Semi-Daily Journal Archive

The Blogspot archive of the weblog of J. Bradford DeLong, Professor of Economics and Chair of the PEIS major at U.C. Berkeley, a Research Associate of the National Bureau of Economic Research, and former Deputy Assistant Secretary of the U.S. Treasury.

Thursday, November 02, 2006

Gurk?!

No sooner do I hear people say "Where is the slowdown in consumer spending?" then this comes over the wire:

Wal-Mart Outlook May Damp Holidays As Retailers Post Mixed October Sales - WSJ.com: By KRIS HUDSON: November 2, 2006 3:18 p.m.: Wal-Mart Stores Inc. predicted its November sales will show no gain over its results from the same month a year ago, signaling a weak start to the holiday season for the giant retailer as it struggles with an image overhaul and weak apparel sales.

Wal-Mart, Bentonville, Ark., on Thursday reported a gain in October same-store sales -- or sales at stores open for at least a year -- of 0.5% for its U.S. stores. That aggregate figure included a 2% gain by its Sam's Club membership-warehouse division and a 0.3% gain by its larger Wal-Mart Stores division of 3,200 supercenters, discount stores and Neighborhood Market grocery stores. The company's shares fell 1.8% to $47.97 in late morning trading on the New York Stock Exchange Thursday.

As shoppers bundled up in new clothes in the autumn chill, some major retailers were celebrating but others were left out in the cold. Chart data for a dozen major retailers and see highlights and lowlights from the past year.

Wal-Mart's announcement came as retailers posted a mixed sales performance for October, as consumers appeared to take a break from September's shopping spree.

Department stores and specialty chains posted some strong gains, helped by demand for coats, sweaters and other cold-weather gear amid one of the chillier October periods on record. Discount retailers, however, struggled, as lower-income shoppers have been slow to ramp up spending following an August drop in gasoline prices.

Wal-Mart logged global sales in October of $25.7 billion, up 11.7% from October 2005. Its core Wal-Mart Stores division notched a 7.7% gain to $16.6 billion in sales. Sam's Club posted $3.1 billion in sales, a 1.2% gain. And Wal-Mart's more than 2.700 international stores posted $6 billion in sales, up 32.1%.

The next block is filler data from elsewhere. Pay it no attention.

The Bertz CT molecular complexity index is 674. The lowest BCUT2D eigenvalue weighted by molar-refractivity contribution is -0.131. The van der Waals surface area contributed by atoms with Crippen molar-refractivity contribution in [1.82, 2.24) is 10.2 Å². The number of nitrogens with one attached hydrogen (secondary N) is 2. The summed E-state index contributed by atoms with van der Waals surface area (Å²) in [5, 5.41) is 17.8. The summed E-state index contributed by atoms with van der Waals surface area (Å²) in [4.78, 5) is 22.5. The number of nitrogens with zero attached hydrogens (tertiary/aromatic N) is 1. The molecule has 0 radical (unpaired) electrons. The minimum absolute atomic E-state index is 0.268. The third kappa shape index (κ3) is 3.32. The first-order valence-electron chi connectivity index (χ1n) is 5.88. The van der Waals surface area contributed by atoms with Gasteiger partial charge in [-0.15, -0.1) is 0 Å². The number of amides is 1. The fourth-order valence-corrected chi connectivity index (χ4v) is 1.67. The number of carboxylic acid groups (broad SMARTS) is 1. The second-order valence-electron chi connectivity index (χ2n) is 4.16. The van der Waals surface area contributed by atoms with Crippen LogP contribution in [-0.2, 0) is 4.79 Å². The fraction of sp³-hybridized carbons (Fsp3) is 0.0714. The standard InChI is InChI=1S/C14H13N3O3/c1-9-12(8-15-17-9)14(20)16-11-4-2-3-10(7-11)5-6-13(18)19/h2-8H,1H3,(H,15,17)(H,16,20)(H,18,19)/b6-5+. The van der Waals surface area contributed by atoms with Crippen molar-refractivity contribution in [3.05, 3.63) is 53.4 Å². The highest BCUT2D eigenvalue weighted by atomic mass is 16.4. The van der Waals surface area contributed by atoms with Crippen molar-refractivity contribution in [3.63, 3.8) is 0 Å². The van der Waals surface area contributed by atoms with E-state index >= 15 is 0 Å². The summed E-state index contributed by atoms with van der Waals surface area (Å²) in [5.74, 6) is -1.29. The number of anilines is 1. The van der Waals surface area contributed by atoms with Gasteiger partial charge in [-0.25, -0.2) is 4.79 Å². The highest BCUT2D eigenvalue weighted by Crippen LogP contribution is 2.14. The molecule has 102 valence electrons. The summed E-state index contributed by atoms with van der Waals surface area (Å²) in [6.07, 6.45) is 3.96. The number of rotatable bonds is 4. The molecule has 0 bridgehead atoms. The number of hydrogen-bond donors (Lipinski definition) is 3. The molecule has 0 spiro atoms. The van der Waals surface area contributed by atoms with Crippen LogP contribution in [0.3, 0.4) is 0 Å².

Wal-Mart blamed the weak October showing on difficulty surpassing its 4.7% gain from October 2005, which was fueled by shoppers in the Southeast stocking up on goods in the wakes of Hurricanes Katrina and Rita. To that point, Wal-Mart said that, factoring out the hurricane-influenced stores in the Southeast, the balance of its stores posted a cumulative 1.7% same-store gain last month. Its strongest regions last month were in the Rocky Mountains and the Midwest....

"Price rollbacks on key toys that went into effect in mid-October generated significant lift in unit volume," Chief Financial Officer Tom Schoewe said in a release issued Thursday. "In electronics, another dynamic category for the holiday season, we have several initiatives planned to drive holiday sales. We have expanded our brand offerings, improved our product presentations in the store, reinforced our value pricing and doubled the assortment of accessories."...

Yet Wal-Mart's October same-store gain was its lowest since December 2000. And the retailer predicts its November gain to fall even lower than that, only matching its sales from November 2005. That bar is set relatively high by the 4.7% gain the retailer posted a year ago.

"November's outlook for only flat same-store-sales is disturbing provided the expected [same-store sales] lift from the company's remodeling program and $4 generic drug program," JP Morgan Securities analyst Charles Grom said, referring to Wal-Mart's program to offer 30-day prescriptions of some generic drugs for $4 in 27 states. "Moreover, provided the continued weakness in apparel sales, largely womens, we remain concerned that Wal-Mart's upcoming holiday could be weaker-than-expected"...

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